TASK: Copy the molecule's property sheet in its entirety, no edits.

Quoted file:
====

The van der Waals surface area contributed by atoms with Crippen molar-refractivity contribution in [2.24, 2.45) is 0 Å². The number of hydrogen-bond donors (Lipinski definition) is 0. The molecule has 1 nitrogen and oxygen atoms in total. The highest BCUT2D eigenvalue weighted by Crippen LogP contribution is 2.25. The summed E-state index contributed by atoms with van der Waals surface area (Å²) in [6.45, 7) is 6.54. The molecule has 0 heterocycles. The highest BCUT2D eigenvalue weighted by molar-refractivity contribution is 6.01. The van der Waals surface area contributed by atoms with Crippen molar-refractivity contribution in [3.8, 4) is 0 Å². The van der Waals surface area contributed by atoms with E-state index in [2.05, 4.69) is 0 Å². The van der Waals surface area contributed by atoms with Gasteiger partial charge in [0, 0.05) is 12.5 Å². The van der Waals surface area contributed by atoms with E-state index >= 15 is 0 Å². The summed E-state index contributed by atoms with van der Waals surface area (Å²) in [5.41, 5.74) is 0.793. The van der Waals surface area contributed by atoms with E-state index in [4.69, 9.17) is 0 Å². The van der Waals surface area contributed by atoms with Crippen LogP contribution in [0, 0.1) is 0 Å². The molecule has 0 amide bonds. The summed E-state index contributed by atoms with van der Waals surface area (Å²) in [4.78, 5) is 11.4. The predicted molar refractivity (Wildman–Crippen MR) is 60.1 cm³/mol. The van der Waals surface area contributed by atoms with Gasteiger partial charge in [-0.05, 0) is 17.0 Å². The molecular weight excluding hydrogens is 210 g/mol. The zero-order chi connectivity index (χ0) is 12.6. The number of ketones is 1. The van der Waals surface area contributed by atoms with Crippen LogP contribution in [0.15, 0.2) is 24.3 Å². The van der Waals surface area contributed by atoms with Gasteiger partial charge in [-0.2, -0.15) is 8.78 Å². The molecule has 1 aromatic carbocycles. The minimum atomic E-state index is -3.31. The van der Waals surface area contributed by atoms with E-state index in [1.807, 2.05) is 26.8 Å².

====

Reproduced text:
The van der Waals surface area contributed by atoms with Crippen molar-refractivity contribution in [2.24, 2.45) is 0 Å². The number of hydrogen-bond donors (Lipinski definition) is 0. The molecule has 1 nitrogen and oxygen atoms in total. The highest BCUT2D eigenvalue weighted by Crippen LogP contribution is 2.25. The summed E-state index contributed by atoms with van der Waals surface area (Å²) in [6.45, 7) is 6.54. The molecule has 0 heterocycles. The highest BCUT2D eigenvalue weighted by molar-refractivity contribution is 6.01. The van der Waals surface area contributed by atoms with Crippen molar-refractivity contribution in [3.8, 4) is 0 Å². The van der Waals surface area contributed by atoms with E-state index in [2.05, 4.69) is 0 Å². The van der Waals surface area contributed by atoms with Gasteiger partial charge in [0, 0.05) is 12.5 Å². The van der Waals surface area contributed by atoms with E-state index >= 15 is 0 Å². The summed E-state index contributed by atoms with van der Waals surface area (Å²) in [5.41, 5.74) is 0.793. The van der Waals surface area contributed by atoms with E-state index in [4.69, 9.17) is 0 Å². The van der Waals surface area contributed by atoms with Crippen LogP contribution in [0, 0.1) is 0 Å². The molecule has 0 amide bonds. The summed E-state index contributed by atoms with van der Waals surface area (Å²) in [4.78, 5) is 11.4. The predicted molar refractivity (Wildman–Crippen MR) is 60.1 cm³/mol. The van der Waals surface area contributed by atoms with Gasteiger partial charge in [-0.05, 0) is 17.0 Å². The molecular weight excluding hydrogens is 210 g/mol. The zero-order chi connectivity index (χ0) is 12.6. The number of ketones is 1. The van der Waals surface area contributed by atoms with Crippen LogP contribution in [0.15, 0.2) is 24.3 Å². The van der Waals surface area contributed by atoms with Gasteiger partial charge in [-0.2, -0.15) is 8.78 Å². The molecule has 1 aromatic carbocycles. The minimum atomic E-state index is -3.31. The van der Waals surface area contributed by atoms with E-state index in [1.807, 2.05) is 26.8 Å².